Venture capital sees strength in nutritional supplements

Rootine has raised a $10m Series A on its mission to change the way people take supplements to improve their health.

Many of us take some sort of nutritional supplement throughout our day, whether we’re professional athletes, office workers or something in between. So many of us, in fact, that the nutritional supplements market is projected to reach $621 billion by 2030, according to a report by Research and Markets.

While it’s easy to drink a protein shake after the gym or throw a scoop of greens into some water and chug it before we can taste it, some say our bodies need more than that to function optimally.

Rootine is a cellular nutrition company that has just raised $10 million in its first Series A round. Its product, a small package of personalized micronutrients, has thousands of daily users, among them professional athletes including NFL Pro-Bowler Brian Burns II, UFC competitors Miranda Maverick and Matt Brown, and Olympic champions Brianna Decker, Lauren Sesselmann and Taylor Gold.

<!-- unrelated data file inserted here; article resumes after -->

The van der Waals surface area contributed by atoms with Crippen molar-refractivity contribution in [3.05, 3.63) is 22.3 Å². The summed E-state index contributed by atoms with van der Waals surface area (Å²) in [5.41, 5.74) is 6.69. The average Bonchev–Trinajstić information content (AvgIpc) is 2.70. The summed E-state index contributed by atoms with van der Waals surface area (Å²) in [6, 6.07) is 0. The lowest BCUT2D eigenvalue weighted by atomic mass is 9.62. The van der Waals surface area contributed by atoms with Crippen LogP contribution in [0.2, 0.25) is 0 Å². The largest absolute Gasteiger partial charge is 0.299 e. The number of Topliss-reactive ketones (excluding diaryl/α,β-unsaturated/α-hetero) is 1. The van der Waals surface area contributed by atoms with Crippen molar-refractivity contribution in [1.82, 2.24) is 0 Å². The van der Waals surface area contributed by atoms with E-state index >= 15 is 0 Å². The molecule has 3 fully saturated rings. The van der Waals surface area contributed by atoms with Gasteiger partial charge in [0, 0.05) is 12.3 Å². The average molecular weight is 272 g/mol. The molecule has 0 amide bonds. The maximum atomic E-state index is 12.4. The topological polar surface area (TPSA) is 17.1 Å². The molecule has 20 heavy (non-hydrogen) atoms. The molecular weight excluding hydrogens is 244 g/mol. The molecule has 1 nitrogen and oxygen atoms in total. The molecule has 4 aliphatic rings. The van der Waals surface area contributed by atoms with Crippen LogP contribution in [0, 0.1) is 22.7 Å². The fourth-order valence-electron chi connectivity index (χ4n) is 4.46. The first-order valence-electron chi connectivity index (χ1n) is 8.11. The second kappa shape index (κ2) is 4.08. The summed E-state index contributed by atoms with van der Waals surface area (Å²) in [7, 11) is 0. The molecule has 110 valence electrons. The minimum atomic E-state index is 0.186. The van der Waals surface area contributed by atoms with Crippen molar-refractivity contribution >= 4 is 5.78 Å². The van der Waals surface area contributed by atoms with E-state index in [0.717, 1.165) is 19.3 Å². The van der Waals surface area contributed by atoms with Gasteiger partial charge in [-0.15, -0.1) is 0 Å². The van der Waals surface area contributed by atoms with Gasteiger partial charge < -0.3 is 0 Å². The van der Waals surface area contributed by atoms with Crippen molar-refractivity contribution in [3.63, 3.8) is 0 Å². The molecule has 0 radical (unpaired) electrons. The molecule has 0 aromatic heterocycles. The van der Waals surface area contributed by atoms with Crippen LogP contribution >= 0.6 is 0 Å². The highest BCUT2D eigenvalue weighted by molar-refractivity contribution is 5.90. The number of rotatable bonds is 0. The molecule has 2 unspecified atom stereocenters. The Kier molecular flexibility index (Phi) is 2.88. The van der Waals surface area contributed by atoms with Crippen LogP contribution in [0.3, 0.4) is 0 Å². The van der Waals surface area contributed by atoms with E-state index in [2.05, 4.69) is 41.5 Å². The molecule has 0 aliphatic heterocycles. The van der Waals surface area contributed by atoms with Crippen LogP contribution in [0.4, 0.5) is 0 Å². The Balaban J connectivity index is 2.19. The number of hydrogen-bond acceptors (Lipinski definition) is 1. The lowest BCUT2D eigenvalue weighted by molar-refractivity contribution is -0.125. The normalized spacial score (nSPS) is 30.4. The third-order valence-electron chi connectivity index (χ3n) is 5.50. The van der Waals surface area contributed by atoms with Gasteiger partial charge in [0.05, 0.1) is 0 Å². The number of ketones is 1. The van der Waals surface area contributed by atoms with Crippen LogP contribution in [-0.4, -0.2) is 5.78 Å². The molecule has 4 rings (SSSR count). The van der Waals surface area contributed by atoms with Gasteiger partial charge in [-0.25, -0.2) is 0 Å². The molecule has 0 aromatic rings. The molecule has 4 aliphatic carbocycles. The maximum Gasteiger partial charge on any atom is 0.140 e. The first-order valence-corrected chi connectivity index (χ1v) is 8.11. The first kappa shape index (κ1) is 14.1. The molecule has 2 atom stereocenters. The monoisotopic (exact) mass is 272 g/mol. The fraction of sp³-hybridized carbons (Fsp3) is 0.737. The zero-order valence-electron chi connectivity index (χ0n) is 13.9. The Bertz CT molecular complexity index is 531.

Rachel Sanders, Rootine

“We really saw this opportunity to empower people to leverage their data in a better way to achieve optimal health through nutrition,” Rootine co-founder and CEO Rachel Sanders tells Venture Capital Journal. “Consumers are gaining access to more health data than ever before and it’s really a question of how do you harness it. How do we actually use it to make people look, feel and perform better on a daily basis?”